Numismatic censorship: Gordon Brown vetoed UK 50 pence design in 2005

Started by <k>, March 22, 2011, 03:15:02 AM

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Back in 2005, the Royal Mint was working on one of two designs to commemorate the 150th anniversary of the Victoria Cross (Britain's most prestigious military medal), to be issued in 2006. The article below is from the August 2005 edition of Coin News, UK. It tells how Gordon Brown, who in 2005 was Chancellor of the Exchequer (finance minister) considered one of the designs to be "inappropriate". As the writer of the article expected, that design was rejected. Clive Duncan made some amendments to his original design, which was then accepted. The official issue can be seen below. Gordon Brown later served as prime minister of the UK from 2007 to 2010.

UK 50 pence 2006-sketch.jpg
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See: The Royal Mint Museum.


Let's put it like this: if the original design had been used and there would have been a stink, who would have been held responsible?

An unidentified coin is a piece of metal. An identified coin is a piece of history.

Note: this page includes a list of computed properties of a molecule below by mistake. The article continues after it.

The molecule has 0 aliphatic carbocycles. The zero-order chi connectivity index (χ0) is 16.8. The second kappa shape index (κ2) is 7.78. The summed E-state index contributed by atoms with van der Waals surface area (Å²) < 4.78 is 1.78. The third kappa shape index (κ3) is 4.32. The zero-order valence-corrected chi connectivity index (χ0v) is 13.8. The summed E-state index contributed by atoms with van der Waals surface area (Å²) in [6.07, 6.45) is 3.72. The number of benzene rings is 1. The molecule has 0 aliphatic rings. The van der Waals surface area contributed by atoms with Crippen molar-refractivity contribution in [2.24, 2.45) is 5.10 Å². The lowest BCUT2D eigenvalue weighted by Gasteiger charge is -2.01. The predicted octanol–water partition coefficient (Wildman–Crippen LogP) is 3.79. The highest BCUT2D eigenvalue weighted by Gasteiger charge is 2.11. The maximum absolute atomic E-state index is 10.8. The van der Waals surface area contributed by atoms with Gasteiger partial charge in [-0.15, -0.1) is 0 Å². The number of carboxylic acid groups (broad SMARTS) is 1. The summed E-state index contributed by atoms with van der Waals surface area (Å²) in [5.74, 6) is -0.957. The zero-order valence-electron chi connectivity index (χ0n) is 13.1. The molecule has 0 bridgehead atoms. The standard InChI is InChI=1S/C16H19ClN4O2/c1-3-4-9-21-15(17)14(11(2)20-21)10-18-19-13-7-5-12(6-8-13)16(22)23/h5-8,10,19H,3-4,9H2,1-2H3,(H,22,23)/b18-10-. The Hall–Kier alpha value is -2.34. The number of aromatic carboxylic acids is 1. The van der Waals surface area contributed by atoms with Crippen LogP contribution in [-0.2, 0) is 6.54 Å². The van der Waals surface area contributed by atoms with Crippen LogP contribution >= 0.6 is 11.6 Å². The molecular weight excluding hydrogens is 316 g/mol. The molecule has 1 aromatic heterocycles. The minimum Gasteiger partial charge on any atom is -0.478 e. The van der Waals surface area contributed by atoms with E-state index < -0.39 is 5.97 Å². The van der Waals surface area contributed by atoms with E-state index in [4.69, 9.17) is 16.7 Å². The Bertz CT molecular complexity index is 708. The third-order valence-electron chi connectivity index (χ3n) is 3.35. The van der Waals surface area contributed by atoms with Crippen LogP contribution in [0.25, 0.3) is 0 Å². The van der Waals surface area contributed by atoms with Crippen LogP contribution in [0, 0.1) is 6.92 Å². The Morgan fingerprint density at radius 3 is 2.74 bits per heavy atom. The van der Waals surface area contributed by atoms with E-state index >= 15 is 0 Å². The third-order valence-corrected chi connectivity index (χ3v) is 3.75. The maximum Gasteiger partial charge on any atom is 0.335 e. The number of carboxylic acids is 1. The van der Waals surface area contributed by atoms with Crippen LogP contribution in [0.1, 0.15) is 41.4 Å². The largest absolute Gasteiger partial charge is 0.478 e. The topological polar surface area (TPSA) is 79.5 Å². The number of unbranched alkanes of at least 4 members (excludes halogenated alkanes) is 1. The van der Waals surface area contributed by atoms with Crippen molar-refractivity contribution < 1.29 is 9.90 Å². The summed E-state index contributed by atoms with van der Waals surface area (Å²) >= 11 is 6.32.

Ukrainii Pyat

I agree with Gordie's decision - the rejected design was tacky and inappropriate.
Донецк Украина Donets'k Ukraine


I preferred the original design, though without the crosshairs. The perspective on the issued design, with regard to the soldier being carried, doesn't look quite right. Yes, the original design did look ambiguous. It was still censorship, but censorship can be justified on occasion.
Visit the website of The Royal Mint Museum.

See: The Royal Mint Museum.


The original design does graphically convey the disregarding under fire ones own safety whilst trying to protect others.  I can see why some might object to it but for me it is perfectly acceptable & the better design.


To be honest I prefer the revised (issued) design, and for once agree with Gordon Brown's decision. :-\